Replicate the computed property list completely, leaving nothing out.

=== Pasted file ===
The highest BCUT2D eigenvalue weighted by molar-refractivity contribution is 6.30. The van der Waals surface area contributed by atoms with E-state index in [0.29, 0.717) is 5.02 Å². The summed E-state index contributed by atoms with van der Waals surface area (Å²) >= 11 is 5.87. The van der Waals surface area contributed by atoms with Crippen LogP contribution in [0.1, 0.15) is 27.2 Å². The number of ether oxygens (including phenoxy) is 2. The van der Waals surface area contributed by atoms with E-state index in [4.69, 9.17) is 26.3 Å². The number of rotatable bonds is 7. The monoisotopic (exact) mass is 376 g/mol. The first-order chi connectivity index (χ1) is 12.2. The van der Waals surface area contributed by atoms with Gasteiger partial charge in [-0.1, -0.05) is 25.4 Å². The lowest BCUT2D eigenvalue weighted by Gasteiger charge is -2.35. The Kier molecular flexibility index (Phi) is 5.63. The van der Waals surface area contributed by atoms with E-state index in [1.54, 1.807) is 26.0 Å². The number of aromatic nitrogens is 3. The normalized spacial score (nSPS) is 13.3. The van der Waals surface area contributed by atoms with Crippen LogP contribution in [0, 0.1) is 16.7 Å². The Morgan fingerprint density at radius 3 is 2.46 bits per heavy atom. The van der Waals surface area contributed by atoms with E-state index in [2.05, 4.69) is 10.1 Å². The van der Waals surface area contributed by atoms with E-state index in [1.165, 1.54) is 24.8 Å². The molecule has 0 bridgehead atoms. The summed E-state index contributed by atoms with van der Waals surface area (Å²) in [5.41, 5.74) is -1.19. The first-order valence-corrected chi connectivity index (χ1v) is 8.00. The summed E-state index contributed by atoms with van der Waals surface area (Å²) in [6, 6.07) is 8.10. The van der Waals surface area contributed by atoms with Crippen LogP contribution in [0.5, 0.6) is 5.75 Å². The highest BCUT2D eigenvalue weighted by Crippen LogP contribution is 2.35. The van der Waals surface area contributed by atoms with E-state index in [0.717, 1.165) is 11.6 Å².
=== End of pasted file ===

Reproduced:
The highest BCUT2D eigenvalue weighted by molar-refractivity contribution is 6.30. The van der Waals surface area contributed by atoms with E-state index in [0.29, 0.717) is 5.02 Å². The summed E-state index contributed by atoms with van der Waals surface area (Å²) >= 11 is 5.87. The van der Waals surface area contributed by atoms with Crippen LogP contribution in [0.1, 0.15) is 27.2 Å². The number of ether oxygens (including phenoxy) is 2. The van der Waals surface area contributed by atoms with E-state index in [4.69, 9.17) is 26.3 Å². The number of rotatable bonds is 7. The monoisotopic (exact) mass is 376 g/mol. The first-order chi connectivity index (χ1) is 12.2. The van der Waals surface area contributed by atoms with Gasteiger partial charge in [-0.1, -0.05) is 25.4 Å². The lowest BCUT2D eigenvalue weighted by Gasteiger charge is -2.35. The Kier molecular flexibility index (Phi) is 5.63. The van der Waals surface area contributed by atoms with E-state index in [1.54, 1.807) is 26.0 Å². The number of aromatic nitrogens is 3. The normalized spacial score (nSPS) is 13.3. The van der Waals surface area contributed by atoms with Crippen LogP contribution in [0, 0.1) is 16.7 Å². The Morgan fingerprint density at radius 3 is 2.46 bits per heavy atom. The van der Waals surface area contributed by atoms with E-state index in [2.05, 4.69) is 10.1 Å². The van der Waals surface area contributed by atoms with E-state index in [1.165, 1.54) is 24.8 Å². The molecule has 0 bridgehead atoms. The summed E-state index contributed by atoms with van der Waals surface area (Å²) in [5.41, 5.74) is -1.19. The first-order valence-corrected chi connectivity index (χ1v) is 8.00. The summed E-state index contributed by atoms with van der Waals surface area (Å²) in [6, 6.07) is 8.10. The van der Waals surface area contributed by atoms with Crippen LogP contribution in [0.5, 0.6) is 5.75 Å². The highest BCUT2D eigenvalue weighted by Crippen LogP contribution is 2.35. The van der Waals surface area contributed by atoms with E-state index in [0.717, 1.165) is 11.6 Å².